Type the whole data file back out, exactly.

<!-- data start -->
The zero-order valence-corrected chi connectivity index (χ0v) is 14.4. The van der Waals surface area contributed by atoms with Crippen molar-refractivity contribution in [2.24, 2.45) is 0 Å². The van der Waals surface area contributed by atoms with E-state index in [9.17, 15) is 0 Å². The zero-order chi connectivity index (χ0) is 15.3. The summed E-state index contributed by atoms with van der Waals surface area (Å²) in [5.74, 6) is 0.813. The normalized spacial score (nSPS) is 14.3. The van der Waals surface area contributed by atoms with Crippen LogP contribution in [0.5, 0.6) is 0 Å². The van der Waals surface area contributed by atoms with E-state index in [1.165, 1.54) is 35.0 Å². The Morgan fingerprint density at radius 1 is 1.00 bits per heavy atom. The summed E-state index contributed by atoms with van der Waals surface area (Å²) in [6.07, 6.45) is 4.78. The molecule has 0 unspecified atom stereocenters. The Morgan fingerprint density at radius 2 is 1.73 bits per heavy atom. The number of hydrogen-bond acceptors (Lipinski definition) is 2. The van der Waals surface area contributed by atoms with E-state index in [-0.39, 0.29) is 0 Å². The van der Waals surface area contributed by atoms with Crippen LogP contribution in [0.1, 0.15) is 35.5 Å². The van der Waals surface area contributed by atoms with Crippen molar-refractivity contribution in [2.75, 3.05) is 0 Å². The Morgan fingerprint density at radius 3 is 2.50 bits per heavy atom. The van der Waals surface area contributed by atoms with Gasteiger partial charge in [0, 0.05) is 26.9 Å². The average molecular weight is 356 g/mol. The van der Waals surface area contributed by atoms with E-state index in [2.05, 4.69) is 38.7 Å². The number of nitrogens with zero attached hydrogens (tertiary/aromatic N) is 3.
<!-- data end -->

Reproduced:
The zero-order valence-corrected chi connectivity index (χ0v) is 14.4. The van der Waals surface area contributed by atoms with Crippen molar-refractivity contribution in [2.24, 2.45) is 0 Å². The van der Waals surface area contributed by atoms with E-state index in [9.17, 15) is 0 Å². The zero-order chi connectivity index (χ0) is 15.3. The summed E-state index contributed by atoms with van der Waals surface area (Å²) in [5.74, 6) is 0.813. The normalized spacial score (nSPS) is 14.3. The van der Waals surface area contributed by atoms with Crippen LogP contribution in [0.5, 0.6) is 0 Å². The van der Waals surface area contributed by atoms with E-state index in [1.165, 1.54) is 35.0 Å². The Morgan fingerprint density at radius 1 is 1.00 bits per heavy atom. The summed E-state index contributed by atoms with van der Waals surface area (Å²) in [6.07, 6.45) is 4.78. The molecule has 0 unspecified atom stereocenters. The Morgan fingerprint density at radius 2 is 1.73 bits per heavy atom. The number of hydrogen-bond acceptors (Lipinski definition) is 2. The van der Waals surface area contributed by atoms with E-state index in [-0.39, 0.29) is 0 Å². The van der Waals surface area contributed by atoms with Crippen LogP contribution in [0.1, 0.15) is 35.5 Å². The van der Waals surface area contributed by atoms with Crippen molar-refractivity contribution in [2.75, 3.05) is 0 Å². The Morgan fingerprint density at radius 3 is 2.50 bits per heavy atom. The van der Waals surface area contributed by atoms with Gasteiger partial charge in [0, 0.05) is 26.9 Å². The average molecular weight is 356 g/mol. The van der Waals surface area contributed by atoms with E-state index in [2.05, 4.69) is 38.7 Å². The number of nitrogens with zero attached hydrogens (tertiary/aromatic N) is 3.